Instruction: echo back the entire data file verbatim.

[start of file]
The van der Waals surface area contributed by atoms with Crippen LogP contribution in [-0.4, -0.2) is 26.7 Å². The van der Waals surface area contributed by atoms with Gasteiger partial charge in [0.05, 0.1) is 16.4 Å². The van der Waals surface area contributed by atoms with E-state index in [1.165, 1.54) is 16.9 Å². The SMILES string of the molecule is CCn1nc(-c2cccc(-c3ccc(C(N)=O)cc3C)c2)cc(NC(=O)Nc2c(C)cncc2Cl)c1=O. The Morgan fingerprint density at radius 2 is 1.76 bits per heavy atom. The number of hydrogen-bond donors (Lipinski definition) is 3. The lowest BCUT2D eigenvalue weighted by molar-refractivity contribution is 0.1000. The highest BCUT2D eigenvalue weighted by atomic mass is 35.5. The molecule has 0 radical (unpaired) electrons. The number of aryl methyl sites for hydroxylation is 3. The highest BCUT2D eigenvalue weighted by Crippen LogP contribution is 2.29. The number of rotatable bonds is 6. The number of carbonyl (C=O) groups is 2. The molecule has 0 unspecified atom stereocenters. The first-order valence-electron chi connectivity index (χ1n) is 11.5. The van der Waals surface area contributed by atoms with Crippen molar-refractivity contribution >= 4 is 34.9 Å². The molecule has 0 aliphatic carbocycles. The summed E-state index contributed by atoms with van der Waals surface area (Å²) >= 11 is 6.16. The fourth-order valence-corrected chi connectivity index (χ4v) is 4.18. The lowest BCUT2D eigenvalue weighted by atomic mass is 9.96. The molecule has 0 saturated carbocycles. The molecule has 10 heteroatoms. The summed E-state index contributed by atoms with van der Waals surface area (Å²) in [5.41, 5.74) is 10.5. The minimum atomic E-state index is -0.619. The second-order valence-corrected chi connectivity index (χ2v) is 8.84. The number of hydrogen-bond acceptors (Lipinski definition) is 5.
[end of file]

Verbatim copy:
The van der Waals surface area contributed by atoms with Crippen LogP contribution in [-0.4, -0.2) is 26.7 Å². The van der Waals surface area contributed by atoms with Gasteiger partial charge in [0.05, 0.1) is 16.4 Å². The van der Waals surface area contributed by atoms with E-state index in [1.165, 1.54) is 16.9 Å². The SMILES string of the molecule is CCn1nc(-c2cccc(-c3ccc(C(N)=O)cc3C)c2)cc(NC(=O)Nc2c(C)cncc2Cl)c1=O. The Morgan fingerprint density at radius 2 is 1.76 bits per heavy atom. The number of hydrogen-bond donors (Lipinski definition) is 3. The lowest BCUT2D eigenvalue weighted by molar-refractivity contribution is 0.1000. The highest BCUT2D eigenvalue weighted by atomic mass is 35.5. The molecule has 0 radical (unpaired) electrons. The number of aryl methyl sites for hydroxylation is 3. The highest BCUT2D eigenvalue weighted by Crippen LogP contribution is 2.29. The number of rotatable bonds is 6. The number of carbonyl (C=O) groups is 2. The molecule has 0 unspecified atom stereocenters. The first-order valence-electron chi connectivity index (χ1n) is 11.5. The van der Waals surface area contributed by atoms with Crippen molar-refractivity contribution >= 4 is 34.9 Å². The molecule has 0 aliphatic carbocycles. The summed E-state index contributed by atoms with van der Waals surface area (Å²) >= 11 is 6.16. The fourth-order valence-corrected chi connectivity index (χ4v) is 4.18. The lowest BCUT2D eigenvalue weighted by atomic mass is 9.96. The molecule has 0 saturated carbocycles. The molecule has 10 heteroatoms. The summed E-state index contributed by atoms with van der Waals surface area (Å²) in [5.41, 5.74) is 10.5. The minimum atomic E-state index is -0.619. The second-order valence-corrected chi connectivity index (χ2v) is 8.84. The number of hydrogen-bond acceptors (Lipinski definition) is 5.